North Dakota legalized medical cannabis in the November 2016 election. A similar measure failed to make the ballot in 2012 after the state invalidated thousands of the signatures needed for approval, and the state legislature defeated two medical cannabis bills by wide margins in 2015. Nevertheless, state residents surprisingly voted in favor of the North Dakota Medical Marijuana Legalization Initiative (Initiated Statutory Measure 5) with 64-percent support. The new law legalized medical cannabis for patients suffering certain conditions, including cancer, AIDS, hepatitis, glaucoma, epilepsy and others.
Measure 5 received widespread endorsements throughout the Peace Garden State, and a 2014 poll conducted by the University of North Dakota College of Business and Public Administration gave legalization a 47- to 41-percent edge. More specifically, 33 percent of North Dakotans strongly support medical cannabis and 14 percent somewhat, while 35 percent strongly oppose and six percent somewhat. The same survey, however, found that 63 percent of North Dakota residents strongly opposed recreational cannabis.
Interestingly, Measure 5 cleared its first ballot hurdle on the same day the Drug Enforcement Administration (DEA) decided against reclassifying cannabis from its Schedule I status.
“[It’s] very discouraging…,” said Rilie Ray Morgan, Chair of the committee behind Measure 5 and a chronic back pain sufferer, about the DEA's decision. “It’s just unbelievable that they could be that narrow and closed minded about it.”
Another recreational measure, the North Dakota Legalization of Marijuana Initiative, did not make the 2016 ballot, but its circulation status did not expire, which means it could potentially qualify for the 2018 election.
Thanks to Morgan and hundreds of volunteers canvassing the state, North Dakota has access to medical cannabis. The law allows patients with a registered ID card to possess up to three ounces of cannabis obtained from a compassion center to treat a list of qualifying conditions, which the North Dakota Department of Health can expand. Those who live more than 40 miles away from a compassion center would be allowed to grow up to eight plants in a confined area on their own property.
While MMJ marks a milestone in the Peace Garden State, the criminal penalties for possession remain some of the harshest in the nation. Possession of less than an ounce is a misdemeanor with up to 30 days in jail and a $1500 fine, and anything more than an ounce could mean a felony with up to 10 years in prison and $20,000 in fines. A bill to decrease penalties failed to make it past the committee process in 2015, and there is no pending legislation for the decriminalization of cannabis possession.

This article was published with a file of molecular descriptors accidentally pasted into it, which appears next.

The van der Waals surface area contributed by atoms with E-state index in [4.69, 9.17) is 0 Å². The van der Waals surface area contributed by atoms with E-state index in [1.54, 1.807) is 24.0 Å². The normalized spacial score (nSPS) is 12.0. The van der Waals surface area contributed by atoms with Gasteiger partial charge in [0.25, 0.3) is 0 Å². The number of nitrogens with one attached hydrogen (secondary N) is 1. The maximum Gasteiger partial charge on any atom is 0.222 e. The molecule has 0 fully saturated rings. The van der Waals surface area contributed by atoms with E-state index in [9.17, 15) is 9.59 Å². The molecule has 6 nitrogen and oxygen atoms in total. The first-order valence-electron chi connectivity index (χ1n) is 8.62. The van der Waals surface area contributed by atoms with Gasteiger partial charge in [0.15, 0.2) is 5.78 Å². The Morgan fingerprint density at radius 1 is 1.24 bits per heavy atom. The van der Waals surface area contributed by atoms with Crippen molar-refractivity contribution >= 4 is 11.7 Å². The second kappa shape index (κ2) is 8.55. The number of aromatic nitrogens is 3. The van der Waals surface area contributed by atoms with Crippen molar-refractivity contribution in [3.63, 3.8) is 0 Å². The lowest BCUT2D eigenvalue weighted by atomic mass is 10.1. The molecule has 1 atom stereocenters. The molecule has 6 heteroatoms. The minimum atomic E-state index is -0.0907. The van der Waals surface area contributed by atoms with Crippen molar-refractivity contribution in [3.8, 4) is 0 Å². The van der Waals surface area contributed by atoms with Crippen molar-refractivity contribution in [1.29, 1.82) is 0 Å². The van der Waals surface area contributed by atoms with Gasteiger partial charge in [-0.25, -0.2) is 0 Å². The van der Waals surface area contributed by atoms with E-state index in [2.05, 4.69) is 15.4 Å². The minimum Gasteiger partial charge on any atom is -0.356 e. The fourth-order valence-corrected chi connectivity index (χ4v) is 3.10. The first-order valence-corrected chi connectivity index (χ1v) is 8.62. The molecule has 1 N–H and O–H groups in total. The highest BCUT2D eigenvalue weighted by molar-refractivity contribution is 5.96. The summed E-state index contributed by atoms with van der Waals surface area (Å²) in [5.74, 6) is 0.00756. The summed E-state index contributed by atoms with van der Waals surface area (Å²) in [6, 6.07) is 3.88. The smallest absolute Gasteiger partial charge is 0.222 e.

Though North Dakota is far behind the times in terms of the prohibition and criminalization of cannabis, it is one of the leaders in industrial hemp farming. It was actually the first state to issue hemp-growing licenses in 2007, which federal drug laws thwarted until Congress passed legislation in 2014 that allowed hemp research. In 2015, Gov. Jack Dalrymple signed into law a new hemp bill that explicitly cuts the federal government out of licensing procedures by allowing farmers (with permits) to raise hemp for commercial, and not just research, purposes.
North Dakota will be the sole issuer of licenses, cutting out the feds by stating in the bill that a “license required by this section is not conditioned on or subject to review or approval by the United States drug enforcement agency,” raising a lot of questions on how the federal government will react to state autonomy on the matter.
“The program’s primary goal is to increase our knowledge of how industrial hemp fits into the existing agriculture landscape and economy,” said Doug Goering, North Dakota Agriculture Commissioner.
North Dakota joins a small handful of states that have implemented hemp laws. The United States is the only industrialized nation not to have developed hemp farming for economic purposes, according to a 2005 Congressional Research Service Report.
Photo credit: jpellgen/Flickr.